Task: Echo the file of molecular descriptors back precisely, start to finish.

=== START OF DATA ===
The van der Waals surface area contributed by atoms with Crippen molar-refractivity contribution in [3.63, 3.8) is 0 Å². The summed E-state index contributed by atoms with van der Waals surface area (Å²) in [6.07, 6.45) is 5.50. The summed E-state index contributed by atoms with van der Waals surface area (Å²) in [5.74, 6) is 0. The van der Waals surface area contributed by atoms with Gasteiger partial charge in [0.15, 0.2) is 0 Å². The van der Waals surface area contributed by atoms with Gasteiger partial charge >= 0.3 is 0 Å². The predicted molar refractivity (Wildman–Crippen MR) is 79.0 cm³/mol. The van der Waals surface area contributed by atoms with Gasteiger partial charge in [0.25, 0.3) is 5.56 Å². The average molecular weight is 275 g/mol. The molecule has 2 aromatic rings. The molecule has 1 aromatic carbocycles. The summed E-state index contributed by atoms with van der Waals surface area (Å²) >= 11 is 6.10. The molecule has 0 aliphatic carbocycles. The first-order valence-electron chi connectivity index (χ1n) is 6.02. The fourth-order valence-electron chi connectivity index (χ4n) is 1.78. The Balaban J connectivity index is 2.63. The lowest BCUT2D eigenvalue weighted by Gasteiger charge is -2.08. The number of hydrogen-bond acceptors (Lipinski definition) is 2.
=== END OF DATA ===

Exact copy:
The van der Waals surface area contributed by atoms with Crippen molar-refractivity contribution in [3.63, 3.8) is 0 Å². The summed E-state index contributed by atoms with van der Waals surface area (Å²) in [6.07, 6.45) is 5.50. The summed E-state index contributed by atoms with van der Waals surface area (Å²) in [5.74, 6) is 0. The van der Waals surface area contributed by atoms with Gasteiger partial charge in [0.15, 0.2) is 0 Å². The van der Waals surface area contributed by atoms with Gasteiger partial charge >= 0.3 is 0 Å². The predicted molar refractivity (Wildman–Crippen MR) is 79.0 cm³/mol. The van der Waals surface area contributed by atoms with Gasteiger partial charge in [0.25, 0.3) is 5.56 Å². The average molecular weight is 275 g/mol. The molecule has 2 aromatic rings. The molecule has 1 aromatic carbocycles. The summed E-state index contributed by atoms with van der Waals surface area (Å²) >= 11 is 6.10. The molecule has 0 aliphatic carbocycles. The first-order valence-electron chi connectivity index (χ1n) is 6.02. The fourth-order valence-electron chi connectivity index (χ4n) is 1.78. The Balaban J connectivity index is 2.63. The lowest BCUT2D eigenvalue weighted by Gasteiger charge is -2.08. The number of hydrogen-bond acceptors (Lipinski definition) is 2.